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Guide to Contributing

Brett Lockspeiser edited this page Dec 4, 2017 · 19 revisions

If you can spare 10 minutes, you can bring one piece of Jewish learning into the Public Domain. Some contributions require scholarly knowledge; some are more like (holy) data-entry that anyone with an interest in Jewish texts can do.

About the Public Domain

Everything that you contribute to Sefaria (texts and data like connections) is published with a Public License (Public Domain, CC0, CC-BY, or CC BY-SA) so that anyone in the future will be free to copy and build upon it. By contributing to Sefaria you are actually contributing to the Public Domain. Even if Sefaria can't finish its ambitious project, the next person or group to try will be able to pick up right where we left off.

Ways You Can Contribute

  1. Add Connections
  2. Correct Errors
  3. Add Translations

Get in Touch

We want to hear your questions, ideas, feedback and concerns.

1. Add Connections

Our tradition is full of connections between texts. We want to make a complete list of these connections in a form that a computer can understand. Any time Sefaria knows about connected texts, it shows a portion of the connected text on the right hand side of the screen.

You may be able to look up connections in resources like the Torah Temimah, or you may find a citation in a place like Wikisource and simply need to enter it.

There are many types of connections we're looking for:

  • Commentary: One text explicitly comments on another.
  • Quotation: The words of one text appear quoted in another.
  • Reference: One text refers to another.
  • Summary: One text summarizes the other.
  • Explication: One text explicates the meaning of another.
  • Related Passage: Two texts are related or parallel in a way worth comparing.

How to add connections:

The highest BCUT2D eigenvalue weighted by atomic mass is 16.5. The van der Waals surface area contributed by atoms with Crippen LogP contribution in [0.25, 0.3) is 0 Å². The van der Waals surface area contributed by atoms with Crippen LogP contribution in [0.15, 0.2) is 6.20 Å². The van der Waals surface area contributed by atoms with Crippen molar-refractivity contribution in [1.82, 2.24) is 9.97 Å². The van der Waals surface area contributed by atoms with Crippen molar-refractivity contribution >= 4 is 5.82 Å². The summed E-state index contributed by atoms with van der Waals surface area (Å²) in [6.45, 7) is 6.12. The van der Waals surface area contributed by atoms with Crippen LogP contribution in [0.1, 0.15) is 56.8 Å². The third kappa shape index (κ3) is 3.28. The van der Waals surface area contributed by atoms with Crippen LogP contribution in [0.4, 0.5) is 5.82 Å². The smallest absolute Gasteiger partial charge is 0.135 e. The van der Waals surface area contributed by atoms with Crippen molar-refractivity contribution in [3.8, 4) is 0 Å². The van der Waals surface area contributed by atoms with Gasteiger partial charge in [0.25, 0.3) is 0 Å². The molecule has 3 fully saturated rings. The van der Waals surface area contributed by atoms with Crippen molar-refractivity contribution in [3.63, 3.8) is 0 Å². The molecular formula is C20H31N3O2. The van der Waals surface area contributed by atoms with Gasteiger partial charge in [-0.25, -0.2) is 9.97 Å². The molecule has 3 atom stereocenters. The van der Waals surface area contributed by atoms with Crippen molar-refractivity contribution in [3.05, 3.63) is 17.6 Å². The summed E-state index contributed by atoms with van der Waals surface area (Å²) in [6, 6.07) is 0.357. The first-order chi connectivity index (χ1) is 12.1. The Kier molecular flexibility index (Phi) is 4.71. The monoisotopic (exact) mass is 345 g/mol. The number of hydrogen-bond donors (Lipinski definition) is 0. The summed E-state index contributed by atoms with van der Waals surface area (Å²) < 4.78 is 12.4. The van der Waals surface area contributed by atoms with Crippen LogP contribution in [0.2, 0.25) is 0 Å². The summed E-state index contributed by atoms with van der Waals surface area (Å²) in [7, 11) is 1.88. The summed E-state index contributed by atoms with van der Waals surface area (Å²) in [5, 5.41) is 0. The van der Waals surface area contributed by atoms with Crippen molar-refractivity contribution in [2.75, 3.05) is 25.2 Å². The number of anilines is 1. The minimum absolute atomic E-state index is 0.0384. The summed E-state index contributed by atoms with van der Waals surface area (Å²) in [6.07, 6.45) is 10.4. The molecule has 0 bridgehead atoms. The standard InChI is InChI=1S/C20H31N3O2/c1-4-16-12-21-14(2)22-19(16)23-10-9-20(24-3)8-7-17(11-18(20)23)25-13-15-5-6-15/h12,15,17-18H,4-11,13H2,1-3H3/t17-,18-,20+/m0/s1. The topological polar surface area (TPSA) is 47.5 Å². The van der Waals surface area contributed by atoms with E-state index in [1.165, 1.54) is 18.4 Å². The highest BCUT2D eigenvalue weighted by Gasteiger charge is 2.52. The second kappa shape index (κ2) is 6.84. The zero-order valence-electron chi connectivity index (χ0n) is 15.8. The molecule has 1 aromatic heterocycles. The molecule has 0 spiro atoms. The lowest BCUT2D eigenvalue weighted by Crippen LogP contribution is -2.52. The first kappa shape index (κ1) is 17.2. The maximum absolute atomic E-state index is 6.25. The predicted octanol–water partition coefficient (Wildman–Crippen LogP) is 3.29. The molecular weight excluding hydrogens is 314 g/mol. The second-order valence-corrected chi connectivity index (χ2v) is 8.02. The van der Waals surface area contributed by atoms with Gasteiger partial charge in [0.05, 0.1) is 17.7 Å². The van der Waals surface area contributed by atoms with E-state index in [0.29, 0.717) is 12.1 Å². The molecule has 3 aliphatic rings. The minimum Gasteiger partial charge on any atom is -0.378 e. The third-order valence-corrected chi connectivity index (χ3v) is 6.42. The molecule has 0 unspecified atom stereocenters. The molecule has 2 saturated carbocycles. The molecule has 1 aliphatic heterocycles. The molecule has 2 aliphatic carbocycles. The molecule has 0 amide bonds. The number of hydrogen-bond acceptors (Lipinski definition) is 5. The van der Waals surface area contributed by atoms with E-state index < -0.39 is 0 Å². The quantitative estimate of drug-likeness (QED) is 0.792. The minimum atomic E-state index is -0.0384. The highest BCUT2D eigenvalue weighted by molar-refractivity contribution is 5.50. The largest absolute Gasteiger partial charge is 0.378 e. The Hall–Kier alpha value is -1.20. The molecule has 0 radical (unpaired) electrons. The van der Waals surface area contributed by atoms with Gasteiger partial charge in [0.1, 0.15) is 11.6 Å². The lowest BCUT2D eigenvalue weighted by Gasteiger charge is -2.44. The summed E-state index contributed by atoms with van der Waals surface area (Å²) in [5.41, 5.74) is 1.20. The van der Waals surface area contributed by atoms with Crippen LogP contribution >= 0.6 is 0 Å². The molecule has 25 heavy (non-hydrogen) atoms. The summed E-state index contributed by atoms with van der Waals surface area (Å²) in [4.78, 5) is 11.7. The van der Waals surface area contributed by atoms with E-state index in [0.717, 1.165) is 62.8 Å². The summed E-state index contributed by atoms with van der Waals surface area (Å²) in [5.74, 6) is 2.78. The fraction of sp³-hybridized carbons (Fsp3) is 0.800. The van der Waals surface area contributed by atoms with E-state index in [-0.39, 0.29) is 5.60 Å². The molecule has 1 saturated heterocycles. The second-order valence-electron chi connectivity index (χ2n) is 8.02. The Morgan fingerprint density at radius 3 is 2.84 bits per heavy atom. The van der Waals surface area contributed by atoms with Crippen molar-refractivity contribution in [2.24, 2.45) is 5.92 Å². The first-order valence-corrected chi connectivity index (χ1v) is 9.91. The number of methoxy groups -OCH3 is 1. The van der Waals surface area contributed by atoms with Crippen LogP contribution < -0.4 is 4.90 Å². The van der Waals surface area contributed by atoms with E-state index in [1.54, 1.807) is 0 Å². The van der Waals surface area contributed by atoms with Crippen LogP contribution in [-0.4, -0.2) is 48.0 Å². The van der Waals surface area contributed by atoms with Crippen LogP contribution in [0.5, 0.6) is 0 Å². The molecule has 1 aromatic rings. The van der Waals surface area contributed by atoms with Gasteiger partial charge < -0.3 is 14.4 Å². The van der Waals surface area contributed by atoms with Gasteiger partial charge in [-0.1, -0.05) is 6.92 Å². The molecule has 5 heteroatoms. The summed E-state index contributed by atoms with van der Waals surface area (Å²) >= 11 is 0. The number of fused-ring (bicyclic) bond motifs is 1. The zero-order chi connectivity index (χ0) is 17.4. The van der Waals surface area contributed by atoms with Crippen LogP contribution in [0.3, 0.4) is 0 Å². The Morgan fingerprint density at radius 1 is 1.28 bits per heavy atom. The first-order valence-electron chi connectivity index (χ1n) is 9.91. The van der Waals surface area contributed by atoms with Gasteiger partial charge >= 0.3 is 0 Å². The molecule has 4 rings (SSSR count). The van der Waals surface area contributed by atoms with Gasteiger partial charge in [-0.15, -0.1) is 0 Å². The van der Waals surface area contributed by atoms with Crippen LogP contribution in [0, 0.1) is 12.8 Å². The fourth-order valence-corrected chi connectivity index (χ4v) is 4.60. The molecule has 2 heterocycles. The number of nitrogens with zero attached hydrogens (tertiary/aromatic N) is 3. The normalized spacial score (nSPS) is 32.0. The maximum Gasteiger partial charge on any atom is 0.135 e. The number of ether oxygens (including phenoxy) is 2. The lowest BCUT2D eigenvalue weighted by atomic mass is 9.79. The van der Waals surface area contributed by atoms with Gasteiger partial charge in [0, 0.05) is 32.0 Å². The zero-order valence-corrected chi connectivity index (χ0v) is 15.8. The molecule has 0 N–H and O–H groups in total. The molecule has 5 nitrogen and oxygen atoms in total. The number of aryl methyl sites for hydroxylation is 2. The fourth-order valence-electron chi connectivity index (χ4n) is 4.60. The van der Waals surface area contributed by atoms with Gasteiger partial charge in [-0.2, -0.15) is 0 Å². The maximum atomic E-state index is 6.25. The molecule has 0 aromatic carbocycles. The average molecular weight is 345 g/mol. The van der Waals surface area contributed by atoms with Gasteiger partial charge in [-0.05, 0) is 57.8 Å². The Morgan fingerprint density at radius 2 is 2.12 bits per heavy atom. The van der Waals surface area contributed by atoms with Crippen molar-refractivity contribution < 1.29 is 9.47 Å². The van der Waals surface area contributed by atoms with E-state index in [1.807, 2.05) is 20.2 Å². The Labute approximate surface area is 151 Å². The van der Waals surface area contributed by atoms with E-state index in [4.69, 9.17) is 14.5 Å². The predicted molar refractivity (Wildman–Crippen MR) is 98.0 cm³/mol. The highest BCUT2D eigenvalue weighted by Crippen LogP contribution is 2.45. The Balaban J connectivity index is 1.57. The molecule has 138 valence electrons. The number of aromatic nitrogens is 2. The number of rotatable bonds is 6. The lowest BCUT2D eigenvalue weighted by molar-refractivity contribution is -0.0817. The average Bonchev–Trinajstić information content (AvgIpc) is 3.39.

Database and Source Sheet Tutorials#adding-connections

2. Correct Errors

If you see an error in Sefaria, please don't stand idly by! The more people who feel a responsibility to improve Sefaria's quality, the better it will get. Click Edit Text in the About Text menu to fix any problems you see and know how to correct. If you see strangely missing or badly segmented or aligned text, please check the text against its source link. Sometimes texts that are imported automatically to Sefaria get confused by unusual formatting and need to be hand corrected. You can adjust the way a text is broken up into segments by pressing enter or delete in the text editing box.

If you see a connection that is not connected to the correct text, click it to expand it then click the edit connection link at the bottom. You can update the citation so that it points to the correct place.

If you see a citation in a text that is not being recognized by Sefaria, it helps to change the citation so that Sefaria can pick up the link. For example, Sefaria doesn't use Roman Numerals, so citations like Genesis xxiv. i. should be corrected to Genesis 24:1.

If you recognize a problem but don't know how to fix it, please report it to the Sefaria Forum.

3. Translate Texts

If you're comfortable translating Hebrew, creating new translations of classic texts and offering them to the world is an incredibly impactful way to share talents. There's a huge opportunity here, because so much of the basics have yet to be started. Search online and you'll find dozens of translations of Rashi on Tanach; but what about Rambam, Ibn Ezra or Sforno?

Following the success of sites like Wikipedia and Wikisource, Sefaria is adopting a collaborative approach. Anyone may start a new translation, and anyone else may step in to suggest improvements. As we grow we'll design systems for contributors to more thoroughly vet and approve new translations.

For texts that we have in their original, Sefaria offers a simple side by side tool for making new translations. See Database and Source Sheet Tutorials#adding-translations for a tutorial.